25.2 Friday, Jan. 4 Does thermal specialization accompany environmental differentiation in a diverse clade of Caribbean Anolis lizards? MUNOZ, MM*; STIMOLA, MA; LANDESTOY, MA; CONOVER, A; RODRIGUEZ, A; ALGAR, AC; LOSOS, JB; Harvard University; Columbia University; Sociedad Ornitologica de la Hispaniola; Stuyvesant High School; University of California, Davis; University of Nottingham; Harvard University email@example.com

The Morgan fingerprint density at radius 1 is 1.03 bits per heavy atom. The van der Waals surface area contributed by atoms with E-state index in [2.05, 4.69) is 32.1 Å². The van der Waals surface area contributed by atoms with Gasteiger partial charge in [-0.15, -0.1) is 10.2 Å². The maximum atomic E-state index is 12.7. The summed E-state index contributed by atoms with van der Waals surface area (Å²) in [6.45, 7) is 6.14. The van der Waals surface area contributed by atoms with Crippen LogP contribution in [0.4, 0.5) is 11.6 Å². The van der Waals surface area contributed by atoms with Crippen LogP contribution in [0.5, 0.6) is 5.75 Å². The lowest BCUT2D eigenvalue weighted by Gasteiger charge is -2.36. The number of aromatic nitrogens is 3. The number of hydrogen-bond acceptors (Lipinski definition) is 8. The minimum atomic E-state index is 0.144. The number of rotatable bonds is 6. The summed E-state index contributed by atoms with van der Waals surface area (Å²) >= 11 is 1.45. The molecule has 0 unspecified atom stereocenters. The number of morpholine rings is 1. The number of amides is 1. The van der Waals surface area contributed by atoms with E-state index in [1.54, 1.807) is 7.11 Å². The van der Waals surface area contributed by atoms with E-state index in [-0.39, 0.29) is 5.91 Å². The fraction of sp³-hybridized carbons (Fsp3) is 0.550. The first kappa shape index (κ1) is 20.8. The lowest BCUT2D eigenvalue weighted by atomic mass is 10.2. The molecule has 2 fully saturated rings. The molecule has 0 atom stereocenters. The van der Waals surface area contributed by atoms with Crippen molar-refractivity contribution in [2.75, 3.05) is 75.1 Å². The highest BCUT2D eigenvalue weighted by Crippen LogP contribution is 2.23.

Despite lacking physiological heating and cooling, vertebrate ecotherms can be found across a wide spectrum of thermal environments. The degree to which ectotherm diversification along thermal gradients is accompanied by evolution in thermal physiology remains a pervasive question in evolutionary biology. The adaptive radiation of Anolis Caribbean lizards in the Greater Antilles has been most often studied along a single axis – morphological and behavioral adaptation to microhabitat (i.e., the ‘ecomorphs’). However, most of the species richness of these anoles occurs through within-ecomorph radiations along a separate axis of specialization – thermal preferences along macrohabitat gradients. The cybotoids are a clade of Hispaniolan trunk-ground anoles that present the most extreme case of radiation along macrohabitat gradients. Members of this group are found from sea level to almost 3,000 meters and span a wide gamut of thermal environments. In this study we use environmental niche modeling (ENM) to quantify diversification in the thermal niche among seven species of Dominican cybotoids. We employ a phylogenetic framework to measure the extent to which diversification in the thermal environment has been accompanied by differentiation in the thermal sensitivity of three metrics – the critical thermal minimum (CTmin), critical thermal maximum (CTmax), and the mean field-active body temperature (Tb). We find that environmental diversification is accompanied by thermal specialization in some, but not all, physiological traits, and likely reflects tradeoffs between optimal performance and performance breadth in variable thermal environments.